Of course, brands can use NFTs without having to build an explicit membership group. They could just treat them as a way to push incentives and rewards to the crypto wallets of holders to occasionally grab their attention and build loyalty.

One challenge all NFT creators face, though, is making sure customers have a reason to care about their NFTs in the first place. Ideally the tokens should have some reason to exist in themselves, according to Pierre-Nicolas Hurstel, co-founder and chief executive of Arianee, an NFT platform for luxury and fashion brands.

“The utility of an NFT should be native. It’s a proof of something, so the question is: do you have a good reason to distribute a proof of something to someone? A proof of attendance, participation, ownership,” Hurstel said.

Part of Prada’s aim with its project is to offer a point of view only it can provide. Just as with the physical products they offer and their brand identities, brands need to distinguish themselves and give consumers a reason to want to associate themselves. As Polygon’s Trunzo put it, “The closer a brand is to a commodity, the more difficult it will be to use web3 tools to capture the attention of would-be customers and then maintain them as fans.”

But if brands are able to entice shoppers to want their NFTs, it arguably provides the foundation for a deeper relationship than just collecting an email during checkout or the shopper following the brand on Instagram. Hurstel described NFTs as “zero-party data,” as opposed to the third-party data gathered and sold by other platforms or first-party data a brand collects itself. It represents a relationship the customer has purposefully opted into, which also has the benefit of precluding data-privacy concerns, Hurstel noted.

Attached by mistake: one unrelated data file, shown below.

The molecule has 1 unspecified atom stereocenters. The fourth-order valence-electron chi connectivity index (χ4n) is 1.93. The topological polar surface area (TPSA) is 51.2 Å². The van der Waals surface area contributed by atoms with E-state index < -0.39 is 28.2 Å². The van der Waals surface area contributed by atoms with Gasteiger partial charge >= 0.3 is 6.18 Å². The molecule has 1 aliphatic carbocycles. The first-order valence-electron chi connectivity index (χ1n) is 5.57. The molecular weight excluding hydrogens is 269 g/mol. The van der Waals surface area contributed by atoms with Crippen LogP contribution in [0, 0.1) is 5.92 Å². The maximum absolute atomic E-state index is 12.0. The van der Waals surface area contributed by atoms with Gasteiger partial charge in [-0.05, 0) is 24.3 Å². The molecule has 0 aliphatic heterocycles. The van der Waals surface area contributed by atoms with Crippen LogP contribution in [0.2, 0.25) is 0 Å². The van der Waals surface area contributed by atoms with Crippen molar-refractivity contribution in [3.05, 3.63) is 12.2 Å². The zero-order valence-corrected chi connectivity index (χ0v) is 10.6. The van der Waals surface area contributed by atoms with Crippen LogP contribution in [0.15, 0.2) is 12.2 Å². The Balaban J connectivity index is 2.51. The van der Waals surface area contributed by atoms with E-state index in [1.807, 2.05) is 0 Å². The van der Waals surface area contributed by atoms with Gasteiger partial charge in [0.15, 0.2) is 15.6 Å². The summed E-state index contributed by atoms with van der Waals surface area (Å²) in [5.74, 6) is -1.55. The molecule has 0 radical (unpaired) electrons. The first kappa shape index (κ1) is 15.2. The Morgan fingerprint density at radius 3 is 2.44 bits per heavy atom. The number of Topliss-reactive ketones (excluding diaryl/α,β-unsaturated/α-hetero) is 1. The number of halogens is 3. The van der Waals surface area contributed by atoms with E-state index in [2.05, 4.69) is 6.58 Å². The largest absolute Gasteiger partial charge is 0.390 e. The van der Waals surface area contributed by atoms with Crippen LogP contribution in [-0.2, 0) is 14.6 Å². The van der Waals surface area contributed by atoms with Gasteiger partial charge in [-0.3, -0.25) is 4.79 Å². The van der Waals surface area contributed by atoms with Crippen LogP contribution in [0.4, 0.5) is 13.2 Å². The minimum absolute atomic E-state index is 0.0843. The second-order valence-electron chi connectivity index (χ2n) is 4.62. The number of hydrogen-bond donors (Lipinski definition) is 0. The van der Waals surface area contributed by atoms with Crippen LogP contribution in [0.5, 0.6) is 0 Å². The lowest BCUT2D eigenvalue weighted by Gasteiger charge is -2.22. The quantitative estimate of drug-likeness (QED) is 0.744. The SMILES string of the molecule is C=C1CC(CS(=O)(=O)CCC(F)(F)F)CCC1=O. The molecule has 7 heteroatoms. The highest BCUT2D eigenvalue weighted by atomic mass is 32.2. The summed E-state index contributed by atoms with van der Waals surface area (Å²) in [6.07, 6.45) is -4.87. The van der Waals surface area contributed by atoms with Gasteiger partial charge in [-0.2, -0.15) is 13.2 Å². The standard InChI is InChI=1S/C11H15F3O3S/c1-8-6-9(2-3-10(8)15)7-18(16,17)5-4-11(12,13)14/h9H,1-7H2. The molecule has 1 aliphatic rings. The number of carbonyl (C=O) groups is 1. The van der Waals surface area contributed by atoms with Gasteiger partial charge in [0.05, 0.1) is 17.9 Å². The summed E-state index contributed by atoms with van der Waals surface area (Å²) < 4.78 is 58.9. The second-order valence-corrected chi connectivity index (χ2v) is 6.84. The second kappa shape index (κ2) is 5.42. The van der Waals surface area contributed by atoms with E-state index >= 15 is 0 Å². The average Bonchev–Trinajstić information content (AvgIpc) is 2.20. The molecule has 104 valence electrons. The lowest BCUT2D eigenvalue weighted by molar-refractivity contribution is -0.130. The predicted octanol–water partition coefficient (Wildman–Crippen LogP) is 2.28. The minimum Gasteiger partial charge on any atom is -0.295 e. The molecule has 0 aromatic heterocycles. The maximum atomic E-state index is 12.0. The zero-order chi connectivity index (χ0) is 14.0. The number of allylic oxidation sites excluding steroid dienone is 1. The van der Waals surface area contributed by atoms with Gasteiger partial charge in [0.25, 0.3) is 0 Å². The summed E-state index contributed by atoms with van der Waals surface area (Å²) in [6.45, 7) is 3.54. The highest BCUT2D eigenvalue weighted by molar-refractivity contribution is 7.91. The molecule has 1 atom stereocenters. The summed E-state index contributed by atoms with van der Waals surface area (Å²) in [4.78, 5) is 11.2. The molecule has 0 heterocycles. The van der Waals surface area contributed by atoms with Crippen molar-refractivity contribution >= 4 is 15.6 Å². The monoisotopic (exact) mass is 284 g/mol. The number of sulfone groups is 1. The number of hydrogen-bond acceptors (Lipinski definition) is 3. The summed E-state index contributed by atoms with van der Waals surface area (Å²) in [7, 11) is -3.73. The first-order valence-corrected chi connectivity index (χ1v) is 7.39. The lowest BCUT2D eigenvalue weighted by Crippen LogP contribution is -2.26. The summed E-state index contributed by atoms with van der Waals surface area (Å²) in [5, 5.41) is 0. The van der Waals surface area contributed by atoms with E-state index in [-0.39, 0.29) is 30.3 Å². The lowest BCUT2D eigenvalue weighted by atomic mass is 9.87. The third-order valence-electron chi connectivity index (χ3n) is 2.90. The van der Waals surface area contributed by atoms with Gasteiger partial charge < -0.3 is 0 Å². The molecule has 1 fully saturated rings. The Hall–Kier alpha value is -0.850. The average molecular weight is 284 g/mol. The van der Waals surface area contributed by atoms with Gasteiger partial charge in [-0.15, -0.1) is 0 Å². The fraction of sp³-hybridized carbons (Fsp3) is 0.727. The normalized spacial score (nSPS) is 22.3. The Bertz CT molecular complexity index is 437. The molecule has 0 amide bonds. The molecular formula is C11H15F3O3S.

He and others in web3 imagine a time in the future when a customer’s crypto wallet becomes their public profile, with the NFTs they’ve collected from purchases and attending events becomes the way a brand identifies their interests. To reach this point will take time and much wider adoption of crypto wallets, however.

“This conversation around blockchain, solving for identity and empowering consumers to take control of their identity [where] they can opt in, it sounds ideal,” said Trevor Testwuide co-founder and chief executive of Measured, a digital marketing analytics platform. “Deploying that right at scale, there’s a lot of work to do to get there.”

Brands like Adidas and Prada are among those that see enough potential to start now.

This article first appeared in The State of Fashion 2023, an in-depth report on the global fashion industry, co-published by BoF and McKinsey & Company.

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Further Reading

The seventh annual State of Fashion report by The Business of Fashion and McKinsey & Company reveals the industry is heading for a global slowdown in 2023 as macroeconomic tensions and slumping consumer confidence chip away at 2022′s gains. Download the full report to understand the 10 themes that will define the industry and the opportunities for growth in the year ahead.


As digital marketing becomes less effective and more costly, brands will embrace creative campaigns and channels such as retail media networks and the metaverse to achieve greater returns on investment and deepen community-led customer engagement.


About the author
Marc Bain
Marc Bain

Marc Bain is Technology Correspondent at The Business of Fashion. He is based in New York and drives BoF’s coverage of technology and innovation, from start-ups to Big Tech.